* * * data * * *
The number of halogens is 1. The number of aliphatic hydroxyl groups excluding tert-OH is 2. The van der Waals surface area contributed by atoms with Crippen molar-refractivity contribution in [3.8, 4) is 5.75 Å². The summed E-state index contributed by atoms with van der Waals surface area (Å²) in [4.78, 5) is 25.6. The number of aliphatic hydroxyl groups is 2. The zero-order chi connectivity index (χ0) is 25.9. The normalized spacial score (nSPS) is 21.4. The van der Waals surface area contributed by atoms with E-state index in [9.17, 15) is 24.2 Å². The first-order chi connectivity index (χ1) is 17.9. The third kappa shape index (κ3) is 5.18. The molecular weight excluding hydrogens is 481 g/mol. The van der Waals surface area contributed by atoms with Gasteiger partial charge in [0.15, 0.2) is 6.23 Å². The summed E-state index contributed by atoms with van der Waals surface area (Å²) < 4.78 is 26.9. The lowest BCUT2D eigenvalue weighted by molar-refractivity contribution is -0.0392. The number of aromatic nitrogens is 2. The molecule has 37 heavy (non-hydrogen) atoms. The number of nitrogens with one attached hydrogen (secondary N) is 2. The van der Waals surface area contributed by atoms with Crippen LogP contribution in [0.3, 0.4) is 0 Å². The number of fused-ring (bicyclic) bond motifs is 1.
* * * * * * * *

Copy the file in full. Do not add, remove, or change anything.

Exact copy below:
The number of halogens is 1. The number of aliphatic hydroxyl groups excluding tert-OH is 2. The van der Waals surface area contributed by atoms with Crippen molar-refractivity contribution in [3.8, 4) is 5.75 Å². The summed E-state index contributed by atoms with van der Waals surface area (Å²) in [4.78, 5) is 25.6. The number of aliphatic hydroxyl groups is 2. The zero-order chi connectivity index (χ0) is 25.9. The normalized spacial score (nSPS) is 21.4. The van der Waals surface area contributed by atoms with E-state index in [9.17, 15) is 24.2 Å². The first-order chi connectivity index (χ1) is 17.9. The third kappa shape index (κ3) is 5.18. The molecular weight excluding hydrogens is 481 g/mol. The van der Waals surface area contributed by atoms with Gasteiger partial charge in [0.15, 0.2) is 6.23 Å². The summed E-state index contributed by atoms with van der Waals surface area (Å²) < 4.78 is 26.9. The lowest BCUT2D eigenvalue weighted by molar-refractivity contribution is -0.0392. The number of aromatic nitrogens is 2. The molecule has 37 heavy (non-hydrogen) atoms. The number of nitrogens with one attached hydrogen (secondary N) is 2. The van der Waals surface area contributed by atoms with Crippen LogP contribution in [0.3, 0.4) is 0 Å². The number of fused-ring (bicyclic) bond motifs is 1.